the 1920s, Sikhs have experienced many struggles concerning their status within
India and their demands for Khalistan.
Sikhs Gain, Then Lose Majority Status
the 1920s and 1930s, the movement for independence from Great Britain gained steam.
Sikhs felt increasingly threatened by the political and religious activism between
both Muslims and Hindus. Generally, Sikhs allied with Hindus to counterbalance
the power of the Muslims, who made up a majority in most areas of the Punjab.
independence was achieved and the partitioning of the Punjab occurred in 1947most
Sikhs fled to the Punjab area of India. In 1948, the Indian government combined
the Punjab's princely states into one unit, called Pepsu, which had a Sikh majority.
Encouraged by gaining a majority status, the Shiromani Akali Dal, the chief political
party of nationalistic Sikhs, began to call for a Sikh state within the Indian
Fearing that the Sikhs might demand greater autonomy or even independence,
Jawharlal Nehru tried to weaken Sikh political strength by combining Sikhs and
Hindus into a larger state. In 1956 the Indian government merged Pepsu with other
areas (today's Haryana and parts of Himchal Pradesh) to create the state of Punjab.
The government also declared that Punjab was a bilingual state with both Punjabi
and Hindi being designated official languages. In the merged state, Sikhs made
up only 35% of the population and lost the majority status they had held in Pepsu.
Many Sikhs were angered by the Indian government's actions.
Their Majority Status
In 1966-after ten years of attempting to suppress
Sikh demands for an autonomous Sikh state-the Indian government reversed its approach.
boundaries of the Indian state of Punjab were again revised (see 1966 map). Some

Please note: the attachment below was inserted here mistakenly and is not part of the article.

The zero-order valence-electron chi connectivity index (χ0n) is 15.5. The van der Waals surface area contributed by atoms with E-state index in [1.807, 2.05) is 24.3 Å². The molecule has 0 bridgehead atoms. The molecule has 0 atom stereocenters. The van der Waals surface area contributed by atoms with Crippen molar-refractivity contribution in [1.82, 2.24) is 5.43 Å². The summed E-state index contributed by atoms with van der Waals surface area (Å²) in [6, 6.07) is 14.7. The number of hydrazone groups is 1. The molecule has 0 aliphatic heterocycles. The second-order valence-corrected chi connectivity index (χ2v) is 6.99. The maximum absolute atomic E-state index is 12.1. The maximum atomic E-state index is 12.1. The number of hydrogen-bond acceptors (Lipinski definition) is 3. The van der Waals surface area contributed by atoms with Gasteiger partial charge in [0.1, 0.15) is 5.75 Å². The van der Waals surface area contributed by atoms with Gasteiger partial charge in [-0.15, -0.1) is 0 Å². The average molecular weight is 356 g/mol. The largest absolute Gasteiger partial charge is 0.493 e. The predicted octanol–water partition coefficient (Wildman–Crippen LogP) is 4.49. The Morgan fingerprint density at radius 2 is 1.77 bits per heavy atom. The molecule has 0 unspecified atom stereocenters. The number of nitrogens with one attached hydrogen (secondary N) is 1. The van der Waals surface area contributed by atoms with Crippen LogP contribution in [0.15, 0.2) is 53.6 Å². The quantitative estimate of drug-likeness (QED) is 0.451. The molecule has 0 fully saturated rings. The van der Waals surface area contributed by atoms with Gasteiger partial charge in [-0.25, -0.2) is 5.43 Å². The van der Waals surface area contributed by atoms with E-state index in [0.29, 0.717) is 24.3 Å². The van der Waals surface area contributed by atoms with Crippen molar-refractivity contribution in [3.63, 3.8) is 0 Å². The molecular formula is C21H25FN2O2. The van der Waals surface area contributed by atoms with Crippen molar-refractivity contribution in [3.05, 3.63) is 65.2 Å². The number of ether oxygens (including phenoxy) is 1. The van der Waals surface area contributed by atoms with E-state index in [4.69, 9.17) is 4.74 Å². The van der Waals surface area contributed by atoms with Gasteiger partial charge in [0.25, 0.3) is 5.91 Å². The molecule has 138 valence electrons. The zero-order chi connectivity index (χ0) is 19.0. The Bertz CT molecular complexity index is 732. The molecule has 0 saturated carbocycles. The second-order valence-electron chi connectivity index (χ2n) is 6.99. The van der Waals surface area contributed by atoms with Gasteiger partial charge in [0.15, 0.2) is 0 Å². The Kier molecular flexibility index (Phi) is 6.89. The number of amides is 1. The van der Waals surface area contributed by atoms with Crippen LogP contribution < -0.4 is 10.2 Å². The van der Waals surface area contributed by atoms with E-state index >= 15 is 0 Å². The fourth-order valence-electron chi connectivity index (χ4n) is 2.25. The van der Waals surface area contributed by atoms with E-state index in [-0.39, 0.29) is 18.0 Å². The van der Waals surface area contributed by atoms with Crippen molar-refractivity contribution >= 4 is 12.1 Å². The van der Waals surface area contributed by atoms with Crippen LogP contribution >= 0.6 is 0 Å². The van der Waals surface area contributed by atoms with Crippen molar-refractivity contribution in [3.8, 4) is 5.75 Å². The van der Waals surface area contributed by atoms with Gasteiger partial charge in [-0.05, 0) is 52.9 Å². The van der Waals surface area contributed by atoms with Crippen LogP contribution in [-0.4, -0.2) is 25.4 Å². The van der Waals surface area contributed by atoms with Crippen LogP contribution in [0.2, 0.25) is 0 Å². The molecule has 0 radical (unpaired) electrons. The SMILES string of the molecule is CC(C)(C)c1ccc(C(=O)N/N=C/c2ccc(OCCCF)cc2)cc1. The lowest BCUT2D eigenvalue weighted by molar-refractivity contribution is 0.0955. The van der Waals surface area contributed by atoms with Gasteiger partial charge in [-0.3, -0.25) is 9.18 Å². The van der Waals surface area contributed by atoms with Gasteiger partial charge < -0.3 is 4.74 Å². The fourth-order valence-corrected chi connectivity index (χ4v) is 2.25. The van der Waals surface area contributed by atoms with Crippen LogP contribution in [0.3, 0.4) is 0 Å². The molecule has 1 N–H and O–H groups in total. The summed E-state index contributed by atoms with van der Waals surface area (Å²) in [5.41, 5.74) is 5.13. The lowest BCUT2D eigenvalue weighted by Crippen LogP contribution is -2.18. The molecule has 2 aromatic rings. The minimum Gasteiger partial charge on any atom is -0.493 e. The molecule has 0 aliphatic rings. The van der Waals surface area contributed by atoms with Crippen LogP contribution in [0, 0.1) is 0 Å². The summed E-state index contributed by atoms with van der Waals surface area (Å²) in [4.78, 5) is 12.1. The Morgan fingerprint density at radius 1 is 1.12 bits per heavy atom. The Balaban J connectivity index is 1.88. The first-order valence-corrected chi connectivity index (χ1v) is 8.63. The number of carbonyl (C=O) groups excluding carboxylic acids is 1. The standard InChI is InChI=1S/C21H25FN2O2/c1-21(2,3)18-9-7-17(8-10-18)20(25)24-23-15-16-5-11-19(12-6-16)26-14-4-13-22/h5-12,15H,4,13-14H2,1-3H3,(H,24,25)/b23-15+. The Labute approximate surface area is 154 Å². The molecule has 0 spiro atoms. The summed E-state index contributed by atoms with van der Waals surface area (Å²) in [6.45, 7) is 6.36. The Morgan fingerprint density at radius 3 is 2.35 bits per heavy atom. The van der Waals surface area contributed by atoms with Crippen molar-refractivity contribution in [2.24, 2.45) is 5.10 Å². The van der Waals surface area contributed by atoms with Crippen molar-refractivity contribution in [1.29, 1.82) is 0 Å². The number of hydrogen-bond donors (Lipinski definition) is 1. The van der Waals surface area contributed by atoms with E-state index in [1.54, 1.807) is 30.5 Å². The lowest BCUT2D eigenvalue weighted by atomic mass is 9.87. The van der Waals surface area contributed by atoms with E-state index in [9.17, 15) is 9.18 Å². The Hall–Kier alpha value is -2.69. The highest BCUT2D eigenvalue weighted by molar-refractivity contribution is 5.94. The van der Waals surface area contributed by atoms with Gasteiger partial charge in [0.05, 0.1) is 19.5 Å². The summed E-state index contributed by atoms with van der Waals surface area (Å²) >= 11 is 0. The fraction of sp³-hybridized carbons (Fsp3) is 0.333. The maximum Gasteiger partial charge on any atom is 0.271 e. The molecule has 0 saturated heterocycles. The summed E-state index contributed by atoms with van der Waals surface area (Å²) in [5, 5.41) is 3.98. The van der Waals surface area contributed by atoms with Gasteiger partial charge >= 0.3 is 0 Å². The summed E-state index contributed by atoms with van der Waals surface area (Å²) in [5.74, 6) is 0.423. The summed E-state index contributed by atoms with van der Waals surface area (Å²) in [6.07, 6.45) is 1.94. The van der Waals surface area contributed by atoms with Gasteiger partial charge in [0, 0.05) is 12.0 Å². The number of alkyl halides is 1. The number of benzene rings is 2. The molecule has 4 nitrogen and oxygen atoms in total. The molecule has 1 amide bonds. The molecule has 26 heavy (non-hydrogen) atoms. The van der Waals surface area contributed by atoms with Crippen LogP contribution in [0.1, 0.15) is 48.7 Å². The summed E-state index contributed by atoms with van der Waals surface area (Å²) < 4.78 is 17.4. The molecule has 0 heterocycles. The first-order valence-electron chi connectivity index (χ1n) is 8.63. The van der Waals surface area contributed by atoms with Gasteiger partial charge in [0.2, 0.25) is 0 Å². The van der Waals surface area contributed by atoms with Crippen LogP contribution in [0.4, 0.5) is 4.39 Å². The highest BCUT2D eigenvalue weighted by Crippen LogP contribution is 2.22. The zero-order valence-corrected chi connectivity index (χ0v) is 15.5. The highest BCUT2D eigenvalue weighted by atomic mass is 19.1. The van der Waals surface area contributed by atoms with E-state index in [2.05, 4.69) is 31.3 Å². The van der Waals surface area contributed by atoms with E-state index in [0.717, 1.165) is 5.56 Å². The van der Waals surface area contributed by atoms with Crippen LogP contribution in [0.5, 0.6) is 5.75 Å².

land was added to the existing state of Himchal Pradesh; the rest was divided
into two states: Punjab-which was almost 60% Sikh, and Haryana-which was 90% Hindu.
revisions of the state boundaries served two purposes: to eliminate Sikh discontent
over the 1956 creation of the state of Punjab, which eliminated the Sikhs' majority
status, and to reward the Sikhs for their loyalty, patriotism, and contributions
to India's war with Pakistan in 1965.
The creation of the state of Punjab
in 1966 was designed to give Sikhs a state in India where their religion and language
would have local dominance. However, it is important to note that the creation
of this new Punjab state went against Jawaharlal Nehru's vision of a secular India.
Nehru's vision led him to oppose reorganizing state boundaries on the basis of
religion even though he did permit it for linguistic reasons ).
For some Sikhs,
the creation of the state of Punjab in 1966 gave them the majority status that
they had long demanded; others demanded a Sikh state independent of India.
Gandhi Angers Sikhs
While Sikhs made up the majority of the population
in Punjab in 1966, they were not united politically. Farmers mainly supported
the Shiromani Akali Dal, while urban Sikhs, wealthy landowners, and Hindus supported